Seasonal affective disorder. Feeling SAD? photos/ bahkubean/ 1287879564 photos/ bahkubean/ 1287879564

SAD is major depression with a seasonal pattern. This means that most feel episodes of depression during the fall or winter months.  (Scientists have seen a striking example in Scandinavia where suicide rate doubles in the winter months.)

Symptoms of SAD may include

  • lack of interest in usual activities,
  • loss of appetite,
  • social withdrawal,
  • feelings of guilt, hopelessness, or worthlessness,
  • feelings of anxiety,
  • poor concentration,
  • difficulty falling or staying asleep.

Why does this occur?  In short, this is not fully understood.  Genetics, age and the body’s natural chemical makeup may all play a role.  Our biological clock (circadian rhythm) is disrupted with reduced levels and amounts of sunlight.  Reduced sunlight can cause a decreased level of serotonin (which is a feel-good chemical in the brain).  Melatonin may also decrease–this impacts our ability to get a restful night sleep.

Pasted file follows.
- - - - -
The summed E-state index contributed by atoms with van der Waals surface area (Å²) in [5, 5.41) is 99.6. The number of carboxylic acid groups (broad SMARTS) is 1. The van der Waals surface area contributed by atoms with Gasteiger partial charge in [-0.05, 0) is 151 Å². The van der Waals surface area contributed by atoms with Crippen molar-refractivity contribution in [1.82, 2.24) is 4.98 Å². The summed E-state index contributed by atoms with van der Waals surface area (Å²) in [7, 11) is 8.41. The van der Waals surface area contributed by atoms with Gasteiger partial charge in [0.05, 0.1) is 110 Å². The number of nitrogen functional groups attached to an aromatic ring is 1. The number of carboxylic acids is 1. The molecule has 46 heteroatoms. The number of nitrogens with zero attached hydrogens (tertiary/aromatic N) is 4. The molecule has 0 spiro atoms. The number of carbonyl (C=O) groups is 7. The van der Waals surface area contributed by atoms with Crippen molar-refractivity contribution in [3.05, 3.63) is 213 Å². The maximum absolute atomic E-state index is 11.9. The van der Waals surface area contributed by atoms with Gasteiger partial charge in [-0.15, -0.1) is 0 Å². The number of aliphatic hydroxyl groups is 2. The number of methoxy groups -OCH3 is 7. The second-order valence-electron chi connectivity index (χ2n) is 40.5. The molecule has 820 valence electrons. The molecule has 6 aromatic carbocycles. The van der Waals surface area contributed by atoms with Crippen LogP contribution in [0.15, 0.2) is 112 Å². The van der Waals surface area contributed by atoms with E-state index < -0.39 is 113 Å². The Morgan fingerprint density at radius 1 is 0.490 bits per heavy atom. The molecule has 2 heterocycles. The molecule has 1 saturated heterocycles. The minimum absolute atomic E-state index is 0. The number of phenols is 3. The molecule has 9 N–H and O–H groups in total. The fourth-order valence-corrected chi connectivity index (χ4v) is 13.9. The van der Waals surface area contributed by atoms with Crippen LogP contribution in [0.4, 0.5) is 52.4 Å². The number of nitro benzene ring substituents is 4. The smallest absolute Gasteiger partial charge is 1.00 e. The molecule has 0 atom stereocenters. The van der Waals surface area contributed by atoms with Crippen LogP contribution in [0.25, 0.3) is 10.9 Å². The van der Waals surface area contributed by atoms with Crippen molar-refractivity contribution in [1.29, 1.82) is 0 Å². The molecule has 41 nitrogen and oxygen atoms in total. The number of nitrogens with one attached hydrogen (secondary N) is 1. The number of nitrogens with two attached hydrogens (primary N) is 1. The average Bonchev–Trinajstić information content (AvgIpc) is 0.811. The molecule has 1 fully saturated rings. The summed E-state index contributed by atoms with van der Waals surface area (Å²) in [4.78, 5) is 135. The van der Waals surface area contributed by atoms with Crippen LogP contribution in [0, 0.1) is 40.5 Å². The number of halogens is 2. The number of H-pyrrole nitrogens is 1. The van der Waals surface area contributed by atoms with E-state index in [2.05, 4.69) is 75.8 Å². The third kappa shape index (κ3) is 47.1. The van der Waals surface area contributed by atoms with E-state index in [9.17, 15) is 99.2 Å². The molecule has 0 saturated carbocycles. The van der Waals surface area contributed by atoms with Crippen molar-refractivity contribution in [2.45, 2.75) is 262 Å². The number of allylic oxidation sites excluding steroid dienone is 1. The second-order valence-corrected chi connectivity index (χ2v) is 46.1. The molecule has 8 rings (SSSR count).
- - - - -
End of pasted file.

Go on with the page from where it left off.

When to see your doctor?  If your symptoms (as listed above) extend beyond a week or two, if you feel hopeless, think about suicide, or use drug/alcohol to help “cope.”

What are treatments?  Light therapy may help the brain chemicals be tricked into thinking it’s spring/summer.  Antidepressant medication may also help.  Counseling is a third way to help.

Don’t brush off that “winter blues” feeling.  Help is available.

About drlesliegreenberg

I have been practicing as a family physician for over 20 years--as both an educator of physicians and clinician. From infancy to the elderly, I perform obstetrics and general medicine. I love my career and am passionate about my field of knowledge and my patients. Follow me on Facebook at Leslie Md Greenberg Medical Disclaimer The content of this website is provided for general informational purposes only and is not intended as, nor should it be considered a substitute for, professional medical advice. Do not use the information on this website for diagnosing or treating any medical or health condition. If you have or suspect you have a medical problem, promptly contact your professional healthcare provider.
This entry was posted in Emotional health, General Medicine- Adults and tagged , , , , , , , , , , , , . Bookmark the permalink.